TNA Wrestling “Open Fight Night” Won’t Make A Difference

TNA Open Fight Night AnnouncementIf you watched Impact Wrestling last Thursday night (the nine of you besides me), you heard Hulk Hogan’s “big announcement” about the title pictures in TNA. If you didn’t watch the show (everyone else), allow me to fill you in. Hogan called all current champions into the ring-save for ODB and Eric Young, because they were on their “Honeymoon”-and told them that, starting next week, TNA would feature “Open Fight Night” once a month.

What is “Open Fight Night”? There are a couple of aspects to it. First off, each OFN, a wrestler outside of the company will get a tryout match, and if Hogan and three unnamed judges like what they see from said competitor, he or she will be offered a TNA contract. Second, anyone can challenge anyone else on that night, and if the challenged wrestler is in the building, he or she has to accept and take the match. Furthermore, if a champion is challenged, the match is automatically for the title.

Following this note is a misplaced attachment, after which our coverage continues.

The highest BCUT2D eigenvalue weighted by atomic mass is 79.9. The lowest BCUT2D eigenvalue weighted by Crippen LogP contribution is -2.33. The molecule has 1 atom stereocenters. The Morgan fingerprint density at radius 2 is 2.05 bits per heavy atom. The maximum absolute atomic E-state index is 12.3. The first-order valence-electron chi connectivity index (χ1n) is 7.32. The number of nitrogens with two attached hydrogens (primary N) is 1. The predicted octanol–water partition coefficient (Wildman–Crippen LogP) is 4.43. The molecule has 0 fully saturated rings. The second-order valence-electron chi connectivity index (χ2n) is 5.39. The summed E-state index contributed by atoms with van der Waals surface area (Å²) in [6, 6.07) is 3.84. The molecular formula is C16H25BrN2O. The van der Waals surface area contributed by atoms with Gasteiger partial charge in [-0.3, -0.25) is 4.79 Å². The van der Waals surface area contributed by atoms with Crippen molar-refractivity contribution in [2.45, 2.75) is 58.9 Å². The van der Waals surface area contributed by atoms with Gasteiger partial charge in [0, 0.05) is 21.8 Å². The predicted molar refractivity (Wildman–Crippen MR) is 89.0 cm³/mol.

This might sound like a decent concept on paper, and it could be. However, the chances of that are very slim, and the reason for that is quite simple. Any time TNA announces a major change, specifically involving increased competition and a bigger focus on championships, they keep it going for a couple of weeks before forgetting about it altogether. Don’t believe me? Take a look at TNA’s track record. In the past, TNA has increased focus on both the tag team and X-Divisions.

It works for a few weeks, getting fans all excited with promises of more action and deeper divisions. And then…nothing. It’s forgotten about in a few weeks, and we’re back to square one. Look at TNA’s current tag team division. The champions are mash-up team of two guys who were doing nothing as singles wrestlers in Samoa Joe and Magnus (although I admit they make a surprisingly good team), and their only challengers are the awfulness known as Mexican America, the Motor City Machine Guns (who have only had one run as champs despite being one of the best teams in the world), and, to a much lesser extent, the Robbies.